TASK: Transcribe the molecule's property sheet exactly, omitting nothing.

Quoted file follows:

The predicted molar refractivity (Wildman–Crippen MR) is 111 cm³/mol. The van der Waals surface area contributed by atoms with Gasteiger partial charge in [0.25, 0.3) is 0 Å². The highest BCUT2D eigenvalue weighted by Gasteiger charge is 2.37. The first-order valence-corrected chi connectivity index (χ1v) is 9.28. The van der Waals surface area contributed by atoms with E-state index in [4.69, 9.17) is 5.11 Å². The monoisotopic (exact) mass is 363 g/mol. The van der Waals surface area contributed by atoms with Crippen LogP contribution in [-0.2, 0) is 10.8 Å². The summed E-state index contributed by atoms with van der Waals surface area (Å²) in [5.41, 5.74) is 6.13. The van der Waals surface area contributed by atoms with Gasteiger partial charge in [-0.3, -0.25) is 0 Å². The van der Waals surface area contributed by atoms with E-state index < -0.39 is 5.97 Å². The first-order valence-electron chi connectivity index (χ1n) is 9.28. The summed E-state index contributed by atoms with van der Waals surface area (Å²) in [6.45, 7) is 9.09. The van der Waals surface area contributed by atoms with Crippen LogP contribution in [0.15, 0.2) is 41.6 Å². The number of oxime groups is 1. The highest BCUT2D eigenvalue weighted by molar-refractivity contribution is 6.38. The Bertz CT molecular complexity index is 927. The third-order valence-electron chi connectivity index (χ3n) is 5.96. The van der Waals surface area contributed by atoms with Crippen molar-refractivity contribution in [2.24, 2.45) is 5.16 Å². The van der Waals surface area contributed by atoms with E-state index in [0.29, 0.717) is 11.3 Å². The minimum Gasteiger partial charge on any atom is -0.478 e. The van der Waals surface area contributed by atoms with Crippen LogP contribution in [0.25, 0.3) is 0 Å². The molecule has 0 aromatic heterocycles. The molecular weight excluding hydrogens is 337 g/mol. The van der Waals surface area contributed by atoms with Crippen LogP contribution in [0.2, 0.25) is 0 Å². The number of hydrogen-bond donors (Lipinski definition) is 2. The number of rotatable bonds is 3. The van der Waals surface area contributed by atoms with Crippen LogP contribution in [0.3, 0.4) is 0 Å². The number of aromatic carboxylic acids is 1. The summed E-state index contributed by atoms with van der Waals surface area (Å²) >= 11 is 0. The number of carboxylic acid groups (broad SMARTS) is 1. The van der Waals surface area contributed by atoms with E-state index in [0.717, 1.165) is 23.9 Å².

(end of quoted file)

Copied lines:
The predicted molar refractivity (Wildman–Crippen MR) is 111 cm³/mol. The van der Waals surface area contributed by atoms with Gasteiger partial charge in [0.25, 0.3) is 0 Å². The highest BCUT2D eigenvalue weighted by Gasteiger charge is 2.37. The first-order valence-corrected chi connectivity index (χ1v) is 9.28. The van der Waals surface area contributed by atoms with E-state index in [4.69, 9.17) is 5.11 Å². The monoisotopic (exact) mass is 363 g/mol. The van der Waals surface area contributed by atoms with Crippen LogP contribution in [-0.2, 0) is 10.8 Å². The summed E-state index contributed by atoms with van der Waals surface area (Å²) in [5.41, 5.74) is 6.13. The van der Waals surface area contributed by atoms with Gasteiger partial charge in [-0.3, -0.25) is 0 Å². The van der Waals surface area contributed by atoms with E-state index < -0.39 is 5.97 Å². The first-order valence-electron chi connectivity index (χ1n) is 9.28. The summed E-state index contributed by atoms with van der Waals surface area (Å²) in [6.45, 7) is 9.09. The van der Waals surface area contributed by atoms with Crippen LogP contribution in [0.15, 0.2) is 41.6 Å². The number of oxime groups is 1. The highest BCUT2D eigenvalue weighted by molar-refractivity contribution is 6.38. The Bertz CT molecular complexity index is 927. The third-order valence-electron chi connectivity index (χ3n) is 5.96. The van der Waals surface area contributed by atoms with Crippen molar-refractivity contribution in [2.24, 2.45) is 5.16 Å². The van der Waals surface area contributed by atoms with E-state index in [0.29, 0.717) is 11.3 Å². The minimum Gasteiger partial charge on any atom is -0.478 e. The van der Waals surface area contributed by atoms with Crippen LogP contribution in [0.25, 0.3) is 0 Å². The molecule has 0 aromatic heterocycles. The molecular weight excluding hydrogens is 337 g/mol. The van der Waals surface area contributed by atoms with Crippen LogP contribution in [0.2, 0.25) is 0 Å². The number of hydrogen-bond donors (Lipinski definition) is 2. The number of rotatable bonds is 3. The van der Waals surface area contributed by atoms with Crippen LogP contribution in [0.3, 0.4) is 0 Å². The number of aromatic carboxylic acids is 1. The summed E-state index contributed by atoms with van der Waals surface area (Å²) >= 11 is 0. The number of carboxylic acid groups (broad SMARTS) is 1. The van der Waals surface area contributed by atoms with E-state index in [0.717, 1.165) is 23.9 Å².